Creationists like to play this change of function as a loss of function, but really, without making further assumptions, it can only be considered a change of function, like swapping ones dress shoes for tennis shoes. There is difference but there is no net loss. The only way to make the loss argument work is to assume that what exists right now is the best possible and thus, by definition any change is a loss. But it only works with that assumption in place. There is no reason, other than creationist apologetic, to make that assumption.
Another way to approach the issue is to make an argument on a molecular scale. That is, to make the argument on genetic terms. Wieland hints at this with his statement that â€œif mutations were capable of adding the information required, we should see hundreds of examples all around us â€œ. Of course, he hastens to add, we never see this. But what do we see? DNA, of which genes are composed, are strings of four different amino acids. Mutations are additions, subtractions, copies, or changes of one or more of these amino acids. It is typical to represent DNA with letters indicating the four amino acids. For example, ATCG or CGAT. Mutations to the first sequence could be ATCGT, ATC, ATCGG, or ATCC. These are all types of mutations commonly observed by scientists. There are obviously many more possibilities, but these few will suffice for examples.
A creationist will look at all of these combinations and claim that no information has been added but on what grounds can that claim be made? Certainly the addition of a fifth letter is the addition of something? What about the other two examples, are they examples of loss? Suppose that instead of letters we had numbers. For example, 1234. Suppose then, we randomly mutate this number much as we did the amino acid sequences. We could end up with 12341, 123, 12344, or 1233. By the logic used in the information argument, these all represent a loss of information. Does 1233 really represent a loss of information relative to 1234? No. It is just a different number. Is 12341 a â€˜degradedâ€™ 1234? Or is 12344 somehow â€˜degenerateâ€™? No. It is silly to even ask the question. How about 123? Well, a digit is lost, but information? And a few more random mutations and you could easily have a four digit number again. Are three digit numbers less-than four digit one? No. It really depends on the application and the problem. And this is something creationists donâ€™t seem to understand. The application, where the genetics of living organisms are concerned, is the protein that results and whether or not it functions in a way that does not kill the organism which carries it. Whether or not the sequence is a good sequence or a bad sequence is not intrinsic to the sequence, but is determined by other factors. It makes no sense to talk about â€˜lossâ€™ and â€˜degradationâ€™ under these circumstances.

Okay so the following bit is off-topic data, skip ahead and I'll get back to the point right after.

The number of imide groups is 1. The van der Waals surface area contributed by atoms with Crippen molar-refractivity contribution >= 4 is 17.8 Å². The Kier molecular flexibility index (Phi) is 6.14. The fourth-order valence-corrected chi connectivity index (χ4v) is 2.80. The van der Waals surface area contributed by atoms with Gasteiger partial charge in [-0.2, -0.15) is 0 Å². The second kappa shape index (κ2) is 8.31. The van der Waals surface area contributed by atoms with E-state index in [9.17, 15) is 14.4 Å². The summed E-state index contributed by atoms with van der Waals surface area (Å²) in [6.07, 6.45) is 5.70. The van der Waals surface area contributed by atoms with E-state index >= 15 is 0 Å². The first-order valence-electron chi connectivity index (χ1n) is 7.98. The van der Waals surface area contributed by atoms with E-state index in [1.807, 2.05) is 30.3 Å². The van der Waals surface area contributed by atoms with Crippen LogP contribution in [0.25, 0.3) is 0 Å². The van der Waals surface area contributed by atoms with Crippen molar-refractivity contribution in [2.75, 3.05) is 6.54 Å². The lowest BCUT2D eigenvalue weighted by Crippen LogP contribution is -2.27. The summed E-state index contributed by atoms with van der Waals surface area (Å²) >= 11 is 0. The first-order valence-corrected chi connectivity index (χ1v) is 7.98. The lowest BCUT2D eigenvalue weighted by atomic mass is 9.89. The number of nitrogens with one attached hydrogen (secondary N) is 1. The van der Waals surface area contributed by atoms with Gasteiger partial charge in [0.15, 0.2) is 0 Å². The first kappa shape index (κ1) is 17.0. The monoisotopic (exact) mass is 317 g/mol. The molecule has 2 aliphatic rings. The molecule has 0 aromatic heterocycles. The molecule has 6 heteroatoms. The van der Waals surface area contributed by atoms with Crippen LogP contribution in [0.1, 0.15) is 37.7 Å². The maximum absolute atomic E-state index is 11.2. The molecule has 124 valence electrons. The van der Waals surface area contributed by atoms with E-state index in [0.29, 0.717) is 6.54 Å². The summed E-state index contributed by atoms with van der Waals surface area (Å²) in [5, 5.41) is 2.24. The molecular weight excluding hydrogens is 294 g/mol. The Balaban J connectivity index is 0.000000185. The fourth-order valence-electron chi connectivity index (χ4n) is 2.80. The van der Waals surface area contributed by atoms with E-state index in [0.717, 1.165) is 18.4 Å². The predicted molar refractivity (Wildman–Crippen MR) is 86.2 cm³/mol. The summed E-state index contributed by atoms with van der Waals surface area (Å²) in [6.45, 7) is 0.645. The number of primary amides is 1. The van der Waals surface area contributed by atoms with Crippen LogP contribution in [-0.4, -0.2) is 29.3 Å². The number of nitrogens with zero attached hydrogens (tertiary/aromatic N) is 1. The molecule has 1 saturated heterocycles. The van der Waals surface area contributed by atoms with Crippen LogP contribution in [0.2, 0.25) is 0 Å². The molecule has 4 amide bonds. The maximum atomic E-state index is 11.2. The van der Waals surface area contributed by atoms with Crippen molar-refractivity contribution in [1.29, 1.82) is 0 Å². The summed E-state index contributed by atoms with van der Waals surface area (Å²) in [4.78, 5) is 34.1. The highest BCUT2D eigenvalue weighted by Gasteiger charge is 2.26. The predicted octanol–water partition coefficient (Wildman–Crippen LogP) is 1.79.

As before, the only way to talk about â€˜lossâ€™ in any sensible way is to assume that the existing sequences are the â€˜rightâ€™ ones and thus define any change at all as a â€˜degradationâ€™. Arguments by definition stand strong up until someone makes up another definition. They have not much more strength than that.